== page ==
The results of this “mini-drill” operation can be seen in the image above: a tiny hole 1.6 cm across and 2 cm deep, a cavity just barely big enough for you to stick your pinky finger into. The event was in preparation of Curiosity’s upcoming big-kid version of this drilling, when it will bore into a rock nicknamed John Klein and analyze the interior of Mars.
The shavings from this mini-drill test will be evaluated to see if they are suitable to be processed by the rover’s scoop and interior lab instruments. They will also be used to rub the drill bit of any remaining contaminants from Earth to ensure a clean sample. If everything checks out, the rover could perform its first major drilling, which will reach a depth of 5 cm, in several days.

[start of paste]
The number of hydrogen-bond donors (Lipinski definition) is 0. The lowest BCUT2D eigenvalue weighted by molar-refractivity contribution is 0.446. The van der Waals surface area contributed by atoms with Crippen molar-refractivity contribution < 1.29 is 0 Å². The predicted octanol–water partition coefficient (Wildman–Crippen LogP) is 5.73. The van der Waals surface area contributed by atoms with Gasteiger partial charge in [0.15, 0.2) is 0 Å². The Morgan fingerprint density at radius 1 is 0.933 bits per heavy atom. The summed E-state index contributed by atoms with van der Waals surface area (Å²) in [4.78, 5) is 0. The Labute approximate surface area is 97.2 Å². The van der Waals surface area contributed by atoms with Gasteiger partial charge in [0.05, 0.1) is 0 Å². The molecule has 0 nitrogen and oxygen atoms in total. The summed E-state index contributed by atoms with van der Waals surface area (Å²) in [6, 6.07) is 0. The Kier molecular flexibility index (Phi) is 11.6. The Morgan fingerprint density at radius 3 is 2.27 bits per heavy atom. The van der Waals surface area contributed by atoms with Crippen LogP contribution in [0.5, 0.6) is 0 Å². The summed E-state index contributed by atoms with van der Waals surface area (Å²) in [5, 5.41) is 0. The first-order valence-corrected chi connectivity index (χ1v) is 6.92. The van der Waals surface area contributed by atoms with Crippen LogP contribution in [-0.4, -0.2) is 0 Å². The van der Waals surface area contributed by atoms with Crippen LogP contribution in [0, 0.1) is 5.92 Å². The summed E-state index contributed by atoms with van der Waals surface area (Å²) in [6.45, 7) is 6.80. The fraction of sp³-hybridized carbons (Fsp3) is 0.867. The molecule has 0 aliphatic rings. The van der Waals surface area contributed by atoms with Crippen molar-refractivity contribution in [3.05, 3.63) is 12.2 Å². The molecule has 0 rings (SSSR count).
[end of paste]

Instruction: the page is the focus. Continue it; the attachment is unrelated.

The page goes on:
If Curiosity completes its full drill in the coming days, it will take a small sample of pulverized material and run it through a battery of tests, likely yielding interesting insights into the watery past of Gale Crater. A closeup of the mini-drill hole taken with the rover’s hand-held MAHLI camera can be seen below, though it seems NASA engineers might have thought a bit more about the label they applied.